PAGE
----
Do antibiotics cause IBS?


The discovery of antibiotics in the 1920s was a great milestone in medicine saving the lives of billions of people suffering from a variety of bacterial diseases. Unfortunately, it’s become a common practice nowadays to overuse antibiotics even in instances when they are not effective in the fight against specific pathogens, e.g. viruses. One example is the increased consumption of antibiotics to treat COVID-19. It is estimated that almost 78% of patients were prescribed antibiotics for COVID-19 which is a viral infection. (1.)

What are the risks associated with the overuse of antibiotics?

Antimicrobial resistance

Continuous exposure to antibiotics enables certain bacterial strains to become completely resistant to them. These bacterial strains then reproduce and lead to the development of life-threatening bacterial infections. Antimicrobial resistance is considered by the World Health Organisation to be one of the top 10 global public health threats. It could cause an epidemic of certain diseases such as tuberculosis or gonorrhea since the treatment with antibiotics would eventually become ineffective against these. Despite that people are still unaware of the risks the misuse or overuse of these medications poses on public health.

Alteration of the gut microbiota

Antibiotics kill both ‘good’ and ‘bad’ bacteria and this way alter the composition of gut microbiota. It was found that the composition may remain altered for up to 4 years after antibiotic treatment. Alteration of gut microbiota causes dysbiosis in the gut – an unhealthy imbalance in the gut microbial diversity.

Development of IBS

Researchers found that there are similarities in gut microbiota between IBS patients and those after antibiotic treatment. In both cases, there is a reduction in microbial diversity, especially Bifidobacteria, which protect the body against pathogens, help regulate immune response, and the digestion of certain dietary components. Instead, they found an overgrowth of Enterobacteria which are known to cause low-grade inflammation in the gut wall. The evidence suggests that increased consumption of antibiotics (especially in children) is related to the development of gastrointestinal symptoms and could potentially be the cause of IBS or the worsening of IBS symptoms. (2.)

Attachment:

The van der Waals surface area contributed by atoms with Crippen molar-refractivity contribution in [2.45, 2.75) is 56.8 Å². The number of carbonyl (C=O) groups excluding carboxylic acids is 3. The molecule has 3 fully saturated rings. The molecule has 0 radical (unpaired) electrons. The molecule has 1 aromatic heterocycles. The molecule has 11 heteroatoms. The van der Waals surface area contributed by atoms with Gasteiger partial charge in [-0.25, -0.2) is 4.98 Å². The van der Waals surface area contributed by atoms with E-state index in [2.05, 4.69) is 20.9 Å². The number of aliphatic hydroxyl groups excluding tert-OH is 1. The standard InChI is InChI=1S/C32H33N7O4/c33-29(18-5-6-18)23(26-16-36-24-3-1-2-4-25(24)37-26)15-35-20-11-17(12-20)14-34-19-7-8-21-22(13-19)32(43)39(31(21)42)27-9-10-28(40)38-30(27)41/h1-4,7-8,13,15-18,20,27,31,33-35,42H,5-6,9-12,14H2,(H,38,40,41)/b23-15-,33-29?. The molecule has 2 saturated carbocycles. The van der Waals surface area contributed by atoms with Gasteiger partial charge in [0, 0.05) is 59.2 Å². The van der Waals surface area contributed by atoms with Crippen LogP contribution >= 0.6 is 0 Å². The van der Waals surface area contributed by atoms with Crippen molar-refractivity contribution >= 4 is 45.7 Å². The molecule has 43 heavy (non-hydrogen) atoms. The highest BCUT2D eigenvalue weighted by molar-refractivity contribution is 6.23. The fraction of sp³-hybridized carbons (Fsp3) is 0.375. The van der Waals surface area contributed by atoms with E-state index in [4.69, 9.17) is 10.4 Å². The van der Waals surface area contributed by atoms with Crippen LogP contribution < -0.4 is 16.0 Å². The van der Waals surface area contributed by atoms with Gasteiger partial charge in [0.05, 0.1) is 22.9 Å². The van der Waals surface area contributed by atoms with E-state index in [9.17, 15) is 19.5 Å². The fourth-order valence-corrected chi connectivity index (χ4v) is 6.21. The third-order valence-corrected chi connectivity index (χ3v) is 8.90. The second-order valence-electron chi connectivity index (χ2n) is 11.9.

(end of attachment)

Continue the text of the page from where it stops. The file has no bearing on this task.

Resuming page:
Doctor handing pills to a patient.

    What can I do to prevent this?

    Avoid the misuse of antibiotics

    Antibiotics are often prescribed for common viral infections such as a cold, flu, ear infections, COVID-19, etc. They are not an effective treatment against viral infections and can kill the ‘good bacteria’ that are there to help you fight the infection. It is not a good idea to take antibiotics as a form of prevention or those prescribed to another person.

    Try taking probiotics and prebiotics to improve gut microbiota

    Probiotics are known to help restore balance in the disrupted gut microbiota and could potentially ease the IBS symptoms. They could also improve digestion and overall intestinal function. Learn more about which type of probiotics to take and how it works.

    Prebiotics are a type of nondigestible fibers that act as ‘food’ for beneficial gut bacteria. They promote its growth and help its metabolic activity. They can be found in certain foods (garlic, bananas, oats, apples, etc.) or dietary supplements.


    Antibiotics are an effective treatment for bacterial infections. Throughout the past five decades, treatment with antibiotics significantly reduced the spread of diseases caused by pathogenic bacteria. There is however a need for greater awareness of the consequences caused by the overuse of this ‘miracle drug’. These consequences include a fast spread of bacteria that are resistant to antibiotics and disruption to the diversity of the gut microbiota that is linked to the development and the worsening of IBS symptoms.

    You should consult with a professional whether taking antibiotics is truly necessary to treat your infection and if yes, consider taking probiotics (and prebiotics) to balance out the loss of beneficial gut bacteria.


    1. Malik, S. S., & Mundra, S. (2022). Increasing Consumption of Antibiotics during the COVID-19 Pandemic: Implications for Patient Health and Emerging Anti-Microbial Resistance. Antibiotics12(1), 45.
    2. Mamieva, Z., Poluektova, E., Svistushkin, V., Sobolev, V., Shifrin, O., Guarner, F., & Ivashkin, V. (2022). Antibiotics, gut microbiota, and irritable bowel syndrome: What are the relations? World Journal of Gastroenterology28(12), 1204–1219.